Diamond City by Francesca Flores (Review) || Money is the real crime boss here

Title: Diamond City
Series: The City of Diamond and Steel
Author: Francesca Flores
Year Published: 2020
Publisher: Wednesday Books
Genre: Young Adult ~ Fantasy

Stars:
Goodreads || The Storygraph
Copy: E-arc

Disclaimer: I received this e-arc through Edelweiss and the publisher in exchange for a free and honest review. The image header and the quote edits used is my own and the link in the book’s details is to the book’s Goodreads’ page. The summary is my own (well, I summarised the Goodreads description). All opinions expressed are my own.

CW/TW: Drugs (mentions and taking of it). Violence. Death. Manipulative character.

I apparently wrote like 500 or something words of this review and then left it for months, all while I was taking super long to read and finish this book. I was basically in a reading slump for ages because of this book – but I didn’t want to dnf it because I did actually want to finish it.

But yeah, it took me ages to finish it. And I had to sit for a while and try to figure out what my rating was. I thought it would be 3 stars… but then I thought some more and decided it was 2. Oh well. Maybe by the time I (eventually) read the sequel I’ll feel differently about the rating.


Aina Solís is a blade, an assassin, for Kohl, her boss. It usually means a lot of killing. And forever trying to save up enough money to get out under her boss’s grip. She has that opportunity when Kohl tasks her with her last job.

Realisations occur when things aren’t what they seem and Aina has to rethink what she knows and what she will do to get what she deserves.


It’s a very interesting concept – diamonds being used in magic, but not just any magic – blood magic. Which does have darker connotations.  And I think (one of the reasons why) I became so disinterested in this book is because I thought there would be a much bigger emphasis on the whole blood magic thing, then it was barely touched on.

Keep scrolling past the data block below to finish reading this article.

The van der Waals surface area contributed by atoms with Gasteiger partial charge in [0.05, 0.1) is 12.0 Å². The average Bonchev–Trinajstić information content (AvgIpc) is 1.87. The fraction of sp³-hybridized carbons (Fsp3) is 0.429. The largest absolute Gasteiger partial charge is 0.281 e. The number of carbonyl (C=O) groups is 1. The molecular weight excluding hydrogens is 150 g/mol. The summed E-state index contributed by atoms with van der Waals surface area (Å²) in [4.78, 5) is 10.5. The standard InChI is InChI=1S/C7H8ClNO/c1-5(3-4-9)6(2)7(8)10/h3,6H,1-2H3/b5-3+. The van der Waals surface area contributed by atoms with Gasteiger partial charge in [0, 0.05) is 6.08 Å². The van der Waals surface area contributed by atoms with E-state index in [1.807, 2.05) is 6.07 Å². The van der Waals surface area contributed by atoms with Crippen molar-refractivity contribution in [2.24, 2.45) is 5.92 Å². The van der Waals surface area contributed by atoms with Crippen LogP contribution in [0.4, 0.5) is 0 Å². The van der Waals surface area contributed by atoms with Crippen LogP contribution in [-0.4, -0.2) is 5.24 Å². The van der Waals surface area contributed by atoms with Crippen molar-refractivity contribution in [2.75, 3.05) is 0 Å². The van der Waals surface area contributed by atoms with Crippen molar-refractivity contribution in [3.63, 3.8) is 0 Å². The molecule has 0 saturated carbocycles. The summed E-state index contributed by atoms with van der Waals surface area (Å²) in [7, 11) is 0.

I actually had this whole paragraph about how Kohl takes in people that are like nearly dead or who don’t have many prospects, and then I finished the book and realised ‘oh no he’s actually really bad.’ Like he’s absolutely awful. A terrible, terrible person. I like that we’re told that he’s awful, but we’re also shown a little goodness, just enough to make us think he could be good. He is very good at manipulating people – which isn’t a good thing of course, but he thinks he’s a good guy and actually helping people – which makes him an even more complex written character – because we’re fooled into thinking he can be a good character.

I liked most of the other characters. Tannis was my favourite side character – I wish we saw more of her, but maybe she’s a bigger character in the sequel. As for the others, yeah, I actually wish they had given Tannis more page time rather than those that had. I’m not saying I didn’t like or care for Teo or Ryuu, or the others, (okay, I am a bit) they didn’t really hold much interest for me.

One of the aspects of the book I really liked was all the crime mentioned in the book. Aina being an assassin, the city basically thriving on crime and forcing the people to take on lives of crime to live and then blaming them for the crime. That was interesting to see because it mirrors real life in a way – people being forced to do what needs to be done in order to survive and then being blamed for that exact thing.

I liked the plot, until it made me very confused. There kept being another plot point behind a trap door, because that’s what it felt like to me – I turn the page and boom, there’s a new area of the plot I didn’t know or didn’t see happening. Sure, a part of that was because I wasn’t paying as much attention as usual, so that’s probably my fault.

The more I write this review the more I get so annoyed because I know I should be into this book and loving it, and honestly, I will probably read the sequel; but this book just made me so frustrated with dragging me along, promising me a good time, and basically, failing to provide that.

If you enjoyed this book and didn’t understand why I didn’t, please tell me why you loved this book down below in the comments! Maybe you’ll convince me to up my rating!

3 thoughts on “Diamond City by Francesca Flores (Review) || Money is the real crime boss here”

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